So, long story… longer, I like grand strategy/4X games, so this is def my cup of oolong, but there are roadblocks stopping me.

          *Not so much a “problem” as a “reason I haven’t given Stellaris a go”.

          • teije says:

            Played Stellaris extensively and have them all so I’ve done the web-work for you – all you really “need” is Utopia at this point. The many free updates have fixed many issues/added depth. Synthetic Dawn only is worth it if you want to play as a robot empire. The rest is mostly eye candy/lore stuff, some of it cool but not significant by any means.

            However, there is major rework of many core game systems coming in 1.9 – the next update – for early next year – so if you’re not itching to dive into it I’d recommend waiting until then.

          • Morat Gurgeh says:

            The free updates on Stellaris are really very good. Paradox are not by any means one of the egregious offenders. I wish more companies acted like them.

        • derExperte says:

          Looking at user reviews for EUIV it seems they actually made the main game worse with patches and certain DLCs are more or less needed (‘Common Sense’ has a lot of those comments).

          And despite being three years old they’re only 50% off which is the maximum discount those DLCs ever get.

    • ramshackabooba says:

      Why complain for something that I like? Why do you feel you HAVE to have all DLCs for a ‘complete’ game? You can buy and enjoy those games without any DLCs and have fun for hundreds of hours. In fact, if you only buy the original game (deeply discounted nowadays for less than $10), you’ll have a much better game than how it was originally as the developers keep updating the base game with each expansion for free.

      • klops says:

        I’m not the one complaininglike I said. But apparently the idea of my post was badly formed since you’re not the only one who misunderstood it.

  4. DarkVane says:

    Speaking of Paradox games, just recently tried the Kaiserreich mod for HoI4. If you like HoI4, but want to try something a little different, I would highly suggest it!

    • TheOx129 says:

      Kaiserreich is definitely worth a try and is a lot of fun from a RP perspective, but in terms of actual game design, it’s a bit of a mess: unnecessarily large focus trees, way too many ministers, OOBs lifted directly from the HoI2 version of the mod, and general “square peg into round hole” attempts at implementing HoI2 mechanics in HoI4 (e.g., the use of political power as a reflection of stability, which they’ll now need to gut entirely as the next DLC will implement stability as a proper mechanic).

      Granted, it’s an alpha and what they’ve accomplished thus far is still very impressive, but I fear it ultimately suffers from a case of too many cooks spoiling the broth.

      Personally, I highly recommend Après Moi, Le Déluge for an alt-history mod that seems to gel better with HoI4’s more sandboxy mechanics. It gets bonus points for having a more unique point of divergence than the typical “what if the Central Powers won WWI?” one typically sees, with the game starting as Napoleonic France’s hegemony appears to finally be ending.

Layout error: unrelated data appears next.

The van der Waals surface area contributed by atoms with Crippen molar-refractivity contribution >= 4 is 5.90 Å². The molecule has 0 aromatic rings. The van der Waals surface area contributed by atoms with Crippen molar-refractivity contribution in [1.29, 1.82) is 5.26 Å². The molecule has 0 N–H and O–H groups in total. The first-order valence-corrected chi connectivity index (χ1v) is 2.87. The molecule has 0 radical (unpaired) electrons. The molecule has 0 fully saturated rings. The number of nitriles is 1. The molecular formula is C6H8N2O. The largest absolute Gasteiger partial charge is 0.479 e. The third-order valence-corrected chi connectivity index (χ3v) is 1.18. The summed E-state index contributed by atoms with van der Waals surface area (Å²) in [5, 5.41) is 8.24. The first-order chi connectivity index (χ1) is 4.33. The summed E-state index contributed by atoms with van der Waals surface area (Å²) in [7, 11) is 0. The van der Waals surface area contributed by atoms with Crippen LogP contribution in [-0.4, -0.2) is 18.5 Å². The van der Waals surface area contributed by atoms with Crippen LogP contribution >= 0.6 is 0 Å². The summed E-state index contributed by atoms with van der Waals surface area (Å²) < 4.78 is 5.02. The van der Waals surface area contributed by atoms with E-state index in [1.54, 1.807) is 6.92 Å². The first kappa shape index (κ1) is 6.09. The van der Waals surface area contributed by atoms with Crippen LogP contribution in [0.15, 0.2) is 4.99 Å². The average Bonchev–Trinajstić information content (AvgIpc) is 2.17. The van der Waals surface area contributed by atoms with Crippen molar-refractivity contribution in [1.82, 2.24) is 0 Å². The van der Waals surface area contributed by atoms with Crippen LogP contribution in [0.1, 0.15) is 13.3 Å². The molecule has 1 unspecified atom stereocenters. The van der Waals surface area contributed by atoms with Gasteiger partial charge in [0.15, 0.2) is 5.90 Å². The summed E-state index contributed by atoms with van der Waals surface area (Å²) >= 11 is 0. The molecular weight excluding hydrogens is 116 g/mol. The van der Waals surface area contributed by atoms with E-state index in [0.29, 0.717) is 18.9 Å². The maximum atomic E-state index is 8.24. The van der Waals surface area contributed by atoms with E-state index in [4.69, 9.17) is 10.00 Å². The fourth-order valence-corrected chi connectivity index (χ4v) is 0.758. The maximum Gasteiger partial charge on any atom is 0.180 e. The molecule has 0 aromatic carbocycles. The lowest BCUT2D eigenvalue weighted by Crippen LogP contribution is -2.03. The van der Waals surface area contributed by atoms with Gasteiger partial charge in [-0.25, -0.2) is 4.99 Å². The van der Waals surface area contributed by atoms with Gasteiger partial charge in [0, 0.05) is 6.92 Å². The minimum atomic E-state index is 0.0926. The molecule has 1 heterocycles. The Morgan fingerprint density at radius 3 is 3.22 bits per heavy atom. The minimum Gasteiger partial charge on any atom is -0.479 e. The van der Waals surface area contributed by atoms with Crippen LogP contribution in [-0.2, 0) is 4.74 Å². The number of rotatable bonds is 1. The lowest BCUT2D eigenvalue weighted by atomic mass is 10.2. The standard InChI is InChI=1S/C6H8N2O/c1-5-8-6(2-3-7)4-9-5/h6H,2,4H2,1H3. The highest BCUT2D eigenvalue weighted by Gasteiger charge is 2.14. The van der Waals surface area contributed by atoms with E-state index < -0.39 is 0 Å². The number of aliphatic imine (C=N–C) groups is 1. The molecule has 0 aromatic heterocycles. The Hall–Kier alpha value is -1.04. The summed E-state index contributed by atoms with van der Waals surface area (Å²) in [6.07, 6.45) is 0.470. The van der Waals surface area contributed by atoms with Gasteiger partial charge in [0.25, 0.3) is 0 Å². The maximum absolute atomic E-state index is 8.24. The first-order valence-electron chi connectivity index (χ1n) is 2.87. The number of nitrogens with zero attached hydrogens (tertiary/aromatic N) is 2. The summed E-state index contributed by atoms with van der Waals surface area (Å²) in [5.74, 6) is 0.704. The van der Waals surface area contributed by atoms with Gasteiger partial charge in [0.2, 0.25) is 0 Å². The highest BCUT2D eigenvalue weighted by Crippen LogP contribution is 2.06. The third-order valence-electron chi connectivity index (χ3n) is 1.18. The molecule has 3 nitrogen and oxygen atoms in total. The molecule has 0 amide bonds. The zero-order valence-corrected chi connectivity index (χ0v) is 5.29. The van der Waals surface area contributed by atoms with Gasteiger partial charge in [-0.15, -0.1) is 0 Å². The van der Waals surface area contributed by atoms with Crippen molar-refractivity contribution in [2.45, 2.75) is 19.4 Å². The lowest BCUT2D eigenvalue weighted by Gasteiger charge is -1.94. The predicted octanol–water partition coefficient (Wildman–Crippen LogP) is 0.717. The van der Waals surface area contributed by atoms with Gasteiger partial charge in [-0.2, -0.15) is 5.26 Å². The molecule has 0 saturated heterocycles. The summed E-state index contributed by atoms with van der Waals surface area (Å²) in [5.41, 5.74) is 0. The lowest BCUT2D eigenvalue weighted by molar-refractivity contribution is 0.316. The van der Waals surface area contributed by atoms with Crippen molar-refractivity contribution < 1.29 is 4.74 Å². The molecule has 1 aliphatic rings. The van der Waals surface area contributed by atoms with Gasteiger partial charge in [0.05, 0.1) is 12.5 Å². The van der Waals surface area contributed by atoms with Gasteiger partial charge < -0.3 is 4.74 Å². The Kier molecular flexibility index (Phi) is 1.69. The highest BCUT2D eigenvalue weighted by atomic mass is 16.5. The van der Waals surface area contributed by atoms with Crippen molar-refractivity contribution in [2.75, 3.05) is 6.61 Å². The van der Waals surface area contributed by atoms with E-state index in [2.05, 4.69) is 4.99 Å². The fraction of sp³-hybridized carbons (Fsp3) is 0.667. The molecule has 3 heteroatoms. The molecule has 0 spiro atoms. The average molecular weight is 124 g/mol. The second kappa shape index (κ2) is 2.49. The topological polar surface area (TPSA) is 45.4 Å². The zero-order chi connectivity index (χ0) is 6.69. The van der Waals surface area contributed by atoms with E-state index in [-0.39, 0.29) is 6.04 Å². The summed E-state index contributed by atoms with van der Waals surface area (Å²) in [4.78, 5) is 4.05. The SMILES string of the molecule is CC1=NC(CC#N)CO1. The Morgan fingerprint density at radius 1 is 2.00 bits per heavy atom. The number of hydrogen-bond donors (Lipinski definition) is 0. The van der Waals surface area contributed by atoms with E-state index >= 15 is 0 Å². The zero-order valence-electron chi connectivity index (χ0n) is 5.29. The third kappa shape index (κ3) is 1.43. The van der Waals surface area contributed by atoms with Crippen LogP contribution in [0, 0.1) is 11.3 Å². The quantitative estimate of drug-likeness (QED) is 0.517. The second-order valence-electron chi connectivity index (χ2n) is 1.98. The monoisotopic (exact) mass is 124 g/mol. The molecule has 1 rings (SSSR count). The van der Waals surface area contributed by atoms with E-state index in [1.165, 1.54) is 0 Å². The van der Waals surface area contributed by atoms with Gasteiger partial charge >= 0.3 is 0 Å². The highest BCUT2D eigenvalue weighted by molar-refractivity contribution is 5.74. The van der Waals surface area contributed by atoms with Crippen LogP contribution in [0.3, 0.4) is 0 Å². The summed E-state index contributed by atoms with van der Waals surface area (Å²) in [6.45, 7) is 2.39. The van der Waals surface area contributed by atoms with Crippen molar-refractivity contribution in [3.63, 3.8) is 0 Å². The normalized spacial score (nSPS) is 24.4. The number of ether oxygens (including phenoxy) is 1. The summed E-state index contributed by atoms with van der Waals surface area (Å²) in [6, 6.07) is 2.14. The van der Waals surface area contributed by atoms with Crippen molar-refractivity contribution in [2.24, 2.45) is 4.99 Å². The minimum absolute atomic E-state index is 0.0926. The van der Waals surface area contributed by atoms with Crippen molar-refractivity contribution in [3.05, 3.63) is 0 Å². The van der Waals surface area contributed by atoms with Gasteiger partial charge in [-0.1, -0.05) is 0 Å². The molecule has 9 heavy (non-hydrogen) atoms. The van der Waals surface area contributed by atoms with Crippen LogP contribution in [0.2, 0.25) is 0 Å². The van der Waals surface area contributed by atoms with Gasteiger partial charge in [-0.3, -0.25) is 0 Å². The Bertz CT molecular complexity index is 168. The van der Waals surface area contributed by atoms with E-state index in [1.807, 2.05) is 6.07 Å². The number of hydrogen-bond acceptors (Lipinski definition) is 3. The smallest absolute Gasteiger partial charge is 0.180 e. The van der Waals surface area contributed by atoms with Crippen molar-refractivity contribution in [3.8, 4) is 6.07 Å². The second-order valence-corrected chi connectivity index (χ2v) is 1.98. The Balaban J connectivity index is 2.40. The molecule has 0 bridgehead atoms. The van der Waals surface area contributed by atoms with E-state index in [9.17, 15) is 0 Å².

• Blastaz says:

      Kaiserreich is after all a game where Britain starts out as communist but, if you play your cards right, you can get TELawrence to depose Oswald Mosley and lead a pro monarchist coup…

      The breadth it that sandbox is fantastic!

  5. SaintAn says:

    Stellaris is stellar, and Age of Wonders 3 is wonderful.
    Get them if you get anything from this sale.

  6. Grizzly says:

    Hmm, I quite liked that Paradox has fully embraced the new steam collection thing and that it’s DLC makes somewhat more sense now.

  7. TheAngriestHobo says:

    While I’m sad that RPS has lost some great writers like Richard and Pip, I gotta say that I’m enjoying seeing Fraser take on a prominent role. I’ve always liked his articles, and more representation for strategy (especially Grand Strategy!) is always appreciated.

  8. RaunakS says:

    Say I want to get Hearts of Iron IV, what are the essential DLCs? Should I just get the base game + the expansion pack? There are so many bundles that it’s super confusing, plus many of them don’t even seem to have a discount.

    • Someoldguy says:

      Get the base game and try it out. If you don’t like some of the ways the game plays (I’m personally thinking of air war micromanagement and endless piddling naval invasions, but I know other players have other issues) then the DLC won’t change that.

    • teije says:

      Unlike EUIV or CKII, I wouldn’t say any of the DLCs are essential at this point.

      • ramshackabooba says:

        I would say only “Common Sense” is essential for EU4, but I don’t consider any DLCs essential for CK2.

  9. Morte66 says:

    How does Victoria 2 play without the expansions, compared to with?

    • Blastaz says:

      Heart of darkness is definitely “needed” as probably is a house divided. At that point you might as well get the collection and get the cosmetic stuff for free.

      Then again you might get the dlc on a better discount in a subsequent sale

      • Morte66 says:

        Thanks both. I think I’ll wait — I don’t generally spend more than five pounds on games without a demo, and it’s way over that with both DLC.

        • Great Cthulhu says:

          Allow me to add a dissenting opinion. I like both expansions, but I consider neither essential. In fact, depending on your play style, you may even prefer the game without the them. With HoD it became a lot harder for small nations (and large nations with few ports) to build a large colonial empire, for instance.

    • ramshackabooba says:

      Victoria 2 is from the previous generation of Paradox games, back then you could only get fixes via expansions, so yes you really should get both expansions.

  10. Morat Gurgeh says:

    Thanks for the heads up, just got Age of Wonders 3 and having a blast. How did I miss this?!